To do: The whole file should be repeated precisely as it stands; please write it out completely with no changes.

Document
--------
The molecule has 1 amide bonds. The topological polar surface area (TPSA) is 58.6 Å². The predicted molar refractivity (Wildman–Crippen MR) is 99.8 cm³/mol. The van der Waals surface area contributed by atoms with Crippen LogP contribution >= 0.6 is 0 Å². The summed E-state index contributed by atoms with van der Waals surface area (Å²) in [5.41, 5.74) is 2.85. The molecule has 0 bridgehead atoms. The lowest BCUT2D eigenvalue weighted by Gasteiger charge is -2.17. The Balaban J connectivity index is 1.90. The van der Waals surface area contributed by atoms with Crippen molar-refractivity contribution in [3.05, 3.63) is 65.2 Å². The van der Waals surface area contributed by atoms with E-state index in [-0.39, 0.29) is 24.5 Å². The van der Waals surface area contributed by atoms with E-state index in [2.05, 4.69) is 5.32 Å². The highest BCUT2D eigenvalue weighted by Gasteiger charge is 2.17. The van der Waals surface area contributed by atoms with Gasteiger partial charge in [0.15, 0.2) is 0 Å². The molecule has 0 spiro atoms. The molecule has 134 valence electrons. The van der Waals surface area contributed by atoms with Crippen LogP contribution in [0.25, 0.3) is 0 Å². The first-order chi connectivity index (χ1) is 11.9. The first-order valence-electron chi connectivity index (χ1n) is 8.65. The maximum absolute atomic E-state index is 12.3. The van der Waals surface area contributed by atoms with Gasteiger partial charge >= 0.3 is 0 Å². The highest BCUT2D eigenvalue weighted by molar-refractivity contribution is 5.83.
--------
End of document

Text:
The molecule has 1 amide bonds. The topological polar surface area (TPSA) is 58.6 Å². The predicted molar refractivity (Wildman–Crippen MR) is 99.8 cm³/mol. The van der Waals surface area contributed by atoms with Crippen LogP contribution >= 0.6 is 0 Å². The summed E-state index contributed by atoms with van der Waals surface area (Å²) in [5.41, 5.74) is 2.85. The molecule has 0 bridgehead atoms. The lowest BCUT2D eigenvalue weighted by Gasteiger charge is -2.17. The Balaban J connectivity index is 1.90. The van der Waals surface area contributed by atoms with Crippen molar-refractivity contribution in [3.05, 3.63) is 65.2 Å². The van der Waals surface area contributed by atoms with E-state index in [-0.39, 0.29) is 24.5 Å². The van der Waals surface area contributed by atoms with E-state index in [2.05, 4.69) is 5.32 Å². The highest BCUT2D eigenvalue weighted by Gasteiger charge is 2.17. The van der Waals surface area contributed by atoms with Gasteiger partial charge in [0.15, 0.2) is 0 Å². The molecule has 0 spiro atoms. The molecule has 134 valence electrons. The van der Waals surface area contributed by atoms with Crippen LogP contribution in [0.25, 0.3) is 0 Å². The first-order chi connectivity index (χ1) is 11.9. The first-order valence-electron chi connectivity index (χ1n) is 8.65. The maximum absolute atomic E-state index is 12.3. The van der Waals surface area contributed by atoms with Gasteiger partial charge >= 0.3 is 0 Å². The highest BCUT2D eigenvalue weighted by molar-refractivity contribution is 5.83.